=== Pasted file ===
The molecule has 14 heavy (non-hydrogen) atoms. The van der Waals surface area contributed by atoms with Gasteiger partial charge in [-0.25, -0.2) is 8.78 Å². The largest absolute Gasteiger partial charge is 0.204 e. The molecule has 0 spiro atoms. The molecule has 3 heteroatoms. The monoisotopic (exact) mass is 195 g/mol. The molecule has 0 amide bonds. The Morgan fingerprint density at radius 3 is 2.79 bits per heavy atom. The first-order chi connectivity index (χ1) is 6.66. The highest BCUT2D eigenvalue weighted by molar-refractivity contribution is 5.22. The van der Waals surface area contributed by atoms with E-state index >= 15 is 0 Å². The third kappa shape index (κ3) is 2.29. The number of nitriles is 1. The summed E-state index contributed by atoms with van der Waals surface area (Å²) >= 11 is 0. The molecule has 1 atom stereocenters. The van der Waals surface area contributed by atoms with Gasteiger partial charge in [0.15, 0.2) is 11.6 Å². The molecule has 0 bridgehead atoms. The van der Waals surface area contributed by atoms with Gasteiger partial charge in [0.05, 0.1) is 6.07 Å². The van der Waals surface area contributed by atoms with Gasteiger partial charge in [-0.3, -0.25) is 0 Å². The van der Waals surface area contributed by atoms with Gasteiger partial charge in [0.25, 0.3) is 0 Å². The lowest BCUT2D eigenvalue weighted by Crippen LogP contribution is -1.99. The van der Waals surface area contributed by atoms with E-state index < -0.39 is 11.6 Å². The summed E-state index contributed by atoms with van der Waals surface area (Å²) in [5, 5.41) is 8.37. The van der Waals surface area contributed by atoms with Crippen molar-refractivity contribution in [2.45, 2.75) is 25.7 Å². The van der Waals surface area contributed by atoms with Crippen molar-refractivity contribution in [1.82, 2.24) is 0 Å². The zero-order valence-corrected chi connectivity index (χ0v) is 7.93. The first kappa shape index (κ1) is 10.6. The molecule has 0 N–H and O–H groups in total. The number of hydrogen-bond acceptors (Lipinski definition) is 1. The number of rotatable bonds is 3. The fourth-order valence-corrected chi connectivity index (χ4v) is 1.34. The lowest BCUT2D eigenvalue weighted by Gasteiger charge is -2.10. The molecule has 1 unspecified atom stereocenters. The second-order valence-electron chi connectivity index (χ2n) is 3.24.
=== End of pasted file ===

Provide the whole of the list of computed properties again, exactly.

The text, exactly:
The molecule has 14 heavy (non-hydrogen) atoms. The van der Waals surface area contributed by atoms with Gasteiger partial charge in [-0.25, -0.2) is 8.78 Å². The largest absolute Gasteiger partial charge is 0.204 e. The molecule has 0 spiro atoms. The molecule has 3 heteroatoms. The monoisotopic (exact) mass is 195 g/mol. The molecule has 0 amide bonds. The Morgan fingerprint density at radius 3 is 2.79 bits per heavy atom. The first-order chi connectivity index (χ1) is 6.66. The highest BCUT2D eigenvalue weighted by molar-refractivity contribution is 5.22. The van der Waals surface area contributed by atoms with E-state index >= 15 is 0 Å². The third kappa shape index (κ3) is 2.29. The number of nitriles is 1. The summed E-state index contributed by atoms with van der Waals surface area (Å²) >= 11 is 0. The molecule has 1 atom stereocenters. The van der Waals surface area contributed by atoms with Gasteiger partial charge in [0.15, 0.2) is 11.6 Å². The molecule has 0 bridgehead atoms. The van der Waals surface area contributed by atoms with Gasteiger partial charge in [0.05, 0.1) is 6.07 Å². The van der Waals surface area contributed by atoms with Gasteiger partial charge in [-0.3, -0.25) is 0 Å². The van der Waals surface area contributed by atoms with Gasteiger partial charge in [0.25, 0.3) is 0 Å². The lowest BCUT2D eigenvalue weighted by Crippen LogP contribution is -1.99. The van der Waals surface area contributed by atoms with E-state index < -0.39 is 11.6 Å². The summed E-state index contributed by atoms with van der Waals surface area (Å²) in [5, 5.41) is 8.37. The van der Waals surface area contributed by atoms with Crippen molar-refractivity contribution in [2.45, 2.75) is 25.7 Å². The van der Waals surface area contributed by atoms with Crippen molar-refractivity contribution in [1.82, 2.24) is 0 Å². The zero-order valence-corrected chi connectivity index (χ0v) is 7.93. The first kappa shape index (κ1) is 10.6. The molecule has 0 N–H and O–H groups in total. The number of hydrogen-bond acceptors (Lipinski definition) is 1. The number of rotatable bonds is 3. The fourth-order valence-corrected chi connectivity index (χ4v) is 1.34. The lowest BCUT2D eigenvalue weighted by Gasteiger charge is -2.10. The molecule has 1 unspecified atom stereocenters. The second-order valence-electron chi connectivity index (χ2n) is 3.24.